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Atomic Society is a post-apocalyptic city builder with moral choices. Our 21st dev-blog covers all the latest pre-alpha features and progress.

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Dev Blog #21: Euthanasia, Publishers, Drug Use & Janitors



New Pre-Alpha Version Approaches, Patch Notes Arrive

We’re entering the final month of development on pre-alpha version 0.0.7. Still work to do before we let it out, but here are the tentative patch notes showing everything we’ve managed to squeeze in:

Read the prospective patch notes here.

The goal with this version was above all to expand the social side of the game so players can get more of a sense that shaping the morals and laws of society is a key part of Atomic Society.

​Also, to add a little more complexity to the city-building. Last version was us just finishing the foundations of the game. Now we’re starting to fill in the gaps.

It might not be the best for our marketing, but we're happy adding a big new update to the game every 3 months (2 months work, 1 month crushing bugs). We want every new version feel like a mini expansion-pack for the game that make it worth your time to revisit. And being just 4 people with day jobs, 3 months gives us time to take risks, make mistakes, and be creative.

The above are tentative patch notes of course. 70% of the stuff in the notes is already done but who knows what might explode. We'll do our best to squeeze in the most content.

All being well, before next month's blog rolls around, our pre-alpha customers can try it out and see how it feels. I look forward to the feedback.


Vegetarians, Euthanasia, Drug Use and Transgenderism

Slavers joined the game last month.

​Now Vegetarians and citizens who wish to be Euthanised are almost complete too.

Drug users and Transgendered survivors are also in the works for this version.

We took a scatter-gun approach to the issues in this version to demonstrate the variety of social problems in Atomic Society. Some issues will be pure post-apocalyptic fantasy. Others will be present-day issues. It all adds to the desired feeling of "you run the world" feeling we're going for. You can judge them all how you see think best and each issue visibly affects how people live.

Vegetarians refuse to eat meat or work at the livestock ranch. The good side to vegetarians is that you won’t need to build livestock ranches, (a slow and polluting building), to feed these people.

Euthanasia is going to be a factor in such a depressing future, and it's a current political hot-potato, so it also made sense to include. This issue is a little different to others, in that it isn’t the person who committed the action who gets impacted by your judgements (can't arrest someone who committed suicide), but the doctor who killed them who gets in trouble. The upside of euthanasia is putting very unhappy citizens out of their misery. The downside is obviously the death of someone who might have overcome their depression if you'd just waited.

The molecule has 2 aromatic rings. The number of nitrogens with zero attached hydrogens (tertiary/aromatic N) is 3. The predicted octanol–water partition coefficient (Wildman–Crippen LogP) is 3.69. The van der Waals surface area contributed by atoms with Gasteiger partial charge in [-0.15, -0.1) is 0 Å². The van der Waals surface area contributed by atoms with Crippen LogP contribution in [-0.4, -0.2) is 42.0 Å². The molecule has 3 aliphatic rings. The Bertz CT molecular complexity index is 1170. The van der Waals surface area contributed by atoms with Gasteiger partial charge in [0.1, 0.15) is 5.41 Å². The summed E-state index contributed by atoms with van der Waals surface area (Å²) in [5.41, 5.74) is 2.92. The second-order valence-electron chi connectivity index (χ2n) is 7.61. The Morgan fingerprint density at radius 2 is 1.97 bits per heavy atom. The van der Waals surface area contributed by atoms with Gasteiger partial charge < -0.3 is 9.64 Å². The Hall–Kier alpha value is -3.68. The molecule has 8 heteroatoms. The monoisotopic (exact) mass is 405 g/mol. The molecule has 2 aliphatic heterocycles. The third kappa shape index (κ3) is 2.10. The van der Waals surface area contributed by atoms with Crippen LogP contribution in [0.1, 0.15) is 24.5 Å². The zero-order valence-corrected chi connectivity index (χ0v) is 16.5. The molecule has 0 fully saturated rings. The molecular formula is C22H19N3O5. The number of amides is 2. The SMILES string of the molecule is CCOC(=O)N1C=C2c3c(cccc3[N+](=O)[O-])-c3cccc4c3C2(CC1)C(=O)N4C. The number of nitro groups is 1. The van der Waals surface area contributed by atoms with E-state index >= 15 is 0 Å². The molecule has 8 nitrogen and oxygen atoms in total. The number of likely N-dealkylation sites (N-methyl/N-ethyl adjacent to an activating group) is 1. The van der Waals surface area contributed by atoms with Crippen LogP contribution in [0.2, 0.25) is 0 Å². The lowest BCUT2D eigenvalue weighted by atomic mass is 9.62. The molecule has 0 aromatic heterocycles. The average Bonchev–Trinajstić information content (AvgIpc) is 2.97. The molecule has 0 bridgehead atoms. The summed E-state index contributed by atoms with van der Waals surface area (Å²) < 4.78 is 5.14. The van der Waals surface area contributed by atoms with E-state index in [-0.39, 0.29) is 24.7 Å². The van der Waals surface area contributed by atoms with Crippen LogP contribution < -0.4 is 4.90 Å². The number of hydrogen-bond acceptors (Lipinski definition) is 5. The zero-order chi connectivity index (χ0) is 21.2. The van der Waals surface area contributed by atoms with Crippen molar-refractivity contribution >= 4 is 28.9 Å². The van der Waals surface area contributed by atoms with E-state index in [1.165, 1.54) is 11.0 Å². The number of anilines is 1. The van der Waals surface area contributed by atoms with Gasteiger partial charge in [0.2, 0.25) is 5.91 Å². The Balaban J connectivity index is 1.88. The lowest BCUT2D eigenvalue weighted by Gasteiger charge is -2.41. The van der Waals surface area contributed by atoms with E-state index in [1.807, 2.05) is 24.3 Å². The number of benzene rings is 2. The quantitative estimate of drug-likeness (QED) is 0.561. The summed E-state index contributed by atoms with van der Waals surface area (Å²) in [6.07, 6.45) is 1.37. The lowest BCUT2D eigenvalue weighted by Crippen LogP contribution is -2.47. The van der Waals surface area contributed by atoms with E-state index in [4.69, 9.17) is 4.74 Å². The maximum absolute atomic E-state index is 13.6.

Drug users are big fans of the new Chemist building (see below), and can have a great life, if they don't overdose and if you're willing to burn medicine on them.

Trans people will be a rarity in your towns but this issue had to go into the game. These people will be unhappy unless they transition. It's up to you whether to spend medical time and supplies letting them swap genders.

Obviously we're dealing with some meaty topics here, hence the good thing about being a little-known pre-alpha. We can sneak these issues out, get feedback, see what happens, and continue.

My political mantra remains: just make a good videogame.


Chemist & Industry

We definitely wanted to include a few more buildings this version as people were burning through pre-alpha content in about 2-5 hours depending on addiction levels.

So now, aside from the Information Station and new Encourage solution, and that new Decorative building I mentioned in the last blog, Nick has gone and coded the new Chemist structure.

The Chemist is the first of several “Industry” buildings coming to the game, in the sense it’s a building that needs other buildings to function. It takes herbs from your greenhouses and converts them into homemade medicine. Workers at your medical buildings will come and collect and use all the medicine they can get their hands on. If they don’t have medicine, now medical buildings are much less effective. This also makes salvaged medicine much more useful if you can find it in the wasteland.